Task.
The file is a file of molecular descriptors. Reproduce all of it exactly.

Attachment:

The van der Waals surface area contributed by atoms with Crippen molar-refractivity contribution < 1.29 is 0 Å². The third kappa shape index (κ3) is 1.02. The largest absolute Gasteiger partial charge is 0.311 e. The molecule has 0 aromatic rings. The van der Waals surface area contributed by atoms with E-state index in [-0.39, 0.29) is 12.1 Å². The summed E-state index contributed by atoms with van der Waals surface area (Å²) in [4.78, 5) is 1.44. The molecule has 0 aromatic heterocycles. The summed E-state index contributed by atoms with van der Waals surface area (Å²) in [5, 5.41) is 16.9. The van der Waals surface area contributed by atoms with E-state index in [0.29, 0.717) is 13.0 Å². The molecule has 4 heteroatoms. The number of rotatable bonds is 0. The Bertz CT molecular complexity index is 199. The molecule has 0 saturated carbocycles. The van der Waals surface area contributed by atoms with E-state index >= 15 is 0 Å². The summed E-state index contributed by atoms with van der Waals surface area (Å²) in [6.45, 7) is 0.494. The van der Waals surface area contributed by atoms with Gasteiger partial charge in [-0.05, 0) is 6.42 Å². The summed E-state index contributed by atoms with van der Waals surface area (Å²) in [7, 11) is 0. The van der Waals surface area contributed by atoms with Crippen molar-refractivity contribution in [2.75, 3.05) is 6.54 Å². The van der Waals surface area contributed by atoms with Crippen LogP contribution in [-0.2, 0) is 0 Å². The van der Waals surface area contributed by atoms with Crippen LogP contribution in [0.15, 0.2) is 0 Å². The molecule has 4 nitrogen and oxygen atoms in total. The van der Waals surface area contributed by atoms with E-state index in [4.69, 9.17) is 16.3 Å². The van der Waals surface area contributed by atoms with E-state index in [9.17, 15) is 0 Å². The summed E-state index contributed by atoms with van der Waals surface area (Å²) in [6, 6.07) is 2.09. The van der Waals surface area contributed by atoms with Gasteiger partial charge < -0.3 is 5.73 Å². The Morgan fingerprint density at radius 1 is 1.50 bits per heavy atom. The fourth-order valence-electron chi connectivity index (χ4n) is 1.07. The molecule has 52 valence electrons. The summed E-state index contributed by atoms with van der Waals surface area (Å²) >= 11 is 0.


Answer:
The van der Waals surface area contributed by atoms with Crippen molar-refractivity contribution < 1.29 is 0 Å². The third kappa shape index (κ3) is 1.02. The largest absolute Gasteiger partial charge is 0.311 e. The molecule has 0 aromatic rings. The van der Waals surface area contributed by atoms with E-state index in [-0.39, 0.29) is 12.1 Å². The summed E-state index contributed by atoms with van der Waals surface area (Å²) in [4.78, 5) is 1.44. The molecule has 0 aromatic heterocycles. The summed E-state index contributed by atoms with van der Waals surface area (Å²) in [5, 5.41) is 16.9. The van der Waals surface area contributed by atoms with E-state index in [0.29, 0.717) is 13.0 Å². The molecule has 4 heteroatoms. The number of rotatable bonds is 0. The Bertz CT molecular complexity index is 199. The molecule has 0 saturated carbocycles. The van der Waals surface area contributed by atoms with E-state index >= 15 is 0 Å². The summed E-state index contributed by atoms with van der Waals surface area (Å²) in [6.45, 7) is 0.494. The van der Waals surface area contributed by atoms with Gasteiger partial charge in [-0.05, 0) is 6.42 Å². The summed E-state index contributed by atoms with van der Waals surface area (Å²) in [7, 11) is 0. The van der Waals surface area contributed by atoms with Crippen molar-refractivity contribution in [2.75, 3.05) is 6.54 Å². The van der Waals surface area contributed by atoms with Crippen LogP contribution in [-0.2, 0) is 0 Å². The van der Waals surface area contributed by atoms with Crippen LogP contribution in [0.15, 0.2) is 0 Å². The molecule has 4 nitrogen and oxygen atoms in total. The van der Waals surface area contributed by atoms with E-state index in [4.69, 9.17) is 16.3 Å². The van der Waals surface area contributed by atoms with E-state index in [9.17, 15) is 0 Å². The summed E-state index contributed by atoms with van der Waals surface area (Å²) in [6, 6.07) is 2.09. The van der Waals surface area contributed by atoms with Gasteiger partial charge < -0.3 is 5.73 Å². The Morgan fingerprint density at radius 1 is 1.50 bits per heavy atom. The fourth-order valence-electron chi connectivity index (χ4n) is 1.07. The molecule has 52 valence electrons. The summed E-state index contributed by atoms with van der Waals surface area (Å²) >= 11 is 0.